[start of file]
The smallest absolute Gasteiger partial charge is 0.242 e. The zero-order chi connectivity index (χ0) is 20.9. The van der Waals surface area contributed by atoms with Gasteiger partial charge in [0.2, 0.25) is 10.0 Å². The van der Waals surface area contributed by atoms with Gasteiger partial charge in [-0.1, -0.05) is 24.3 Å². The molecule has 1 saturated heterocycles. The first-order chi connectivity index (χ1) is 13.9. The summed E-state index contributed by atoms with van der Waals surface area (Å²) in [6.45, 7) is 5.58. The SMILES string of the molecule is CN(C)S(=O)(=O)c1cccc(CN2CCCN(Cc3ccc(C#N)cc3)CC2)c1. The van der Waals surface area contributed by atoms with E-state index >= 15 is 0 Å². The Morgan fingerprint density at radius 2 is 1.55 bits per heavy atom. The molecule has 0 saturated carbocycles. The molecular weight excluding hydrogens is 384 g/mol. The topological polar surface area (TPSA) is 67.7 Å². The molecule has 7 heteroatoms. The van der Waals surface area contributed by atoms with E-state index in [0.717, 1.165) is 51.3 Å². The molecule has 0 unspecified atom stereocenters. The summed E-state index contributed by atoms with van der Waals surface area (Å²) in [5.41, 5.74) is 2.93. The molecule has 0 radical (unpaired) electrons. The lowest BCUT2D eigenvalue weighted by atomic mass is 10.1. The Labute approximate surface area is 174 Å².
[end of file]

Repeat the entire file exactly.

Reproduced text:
The smallest absolute Gasteiger partial charge is 0.242 e. The zero-order chi connectivity index (χ0) is 20.9. The van der Waals surface area contributed by atoms with Gasteiger partial charge in [0.2, 0.25) is 10.0 Å². The van der Waals surface area contributed by atoms with Gasteiger partial charge in [-0.1, -0.05) is 24.3 Å². The molecule has 1 saturated heterocycles. The first-order chi connectivity index (χ1) is 13.9. The summed E-state index contributed by atoms with van der Waals surface area (Å²) in [6.45, 7) is 5.58. The SMILES string of the molecule is CN(C)S(=O)(=O)c1cccc(CN2CCCN(Cc3ccc(C#N)cc3)CC2)c1. The van der Waals surface area contributed by atoms with E-state index >= 15 is 0 Å². The Morgan fingerprint density at radius 2 is 1.55 bits per heavy atom. The molecule has 0 saturated carbocycles. The molecular weight excluding hydrogens is 384 g/mol. The topological polar surface area (TPSA) is 67.7 Å². The molecule has 7 heteroatoms. The van der Waals surface area contributed by atoms with E-state index in [0.717, 1.165) is 51.3 Å². The molecule has 0 unspecified atom stereocenters. The summed E-state index contributed by atoms with van der Waals surface area (Å²) in [5.41, 5.74) is 2.93. The molecule has 0 radical (unpaired) electrons. The lowest BCUT2D eigenvalue weighted by atomic mass is 10.1. The Labute approximate surface area is 174 Å².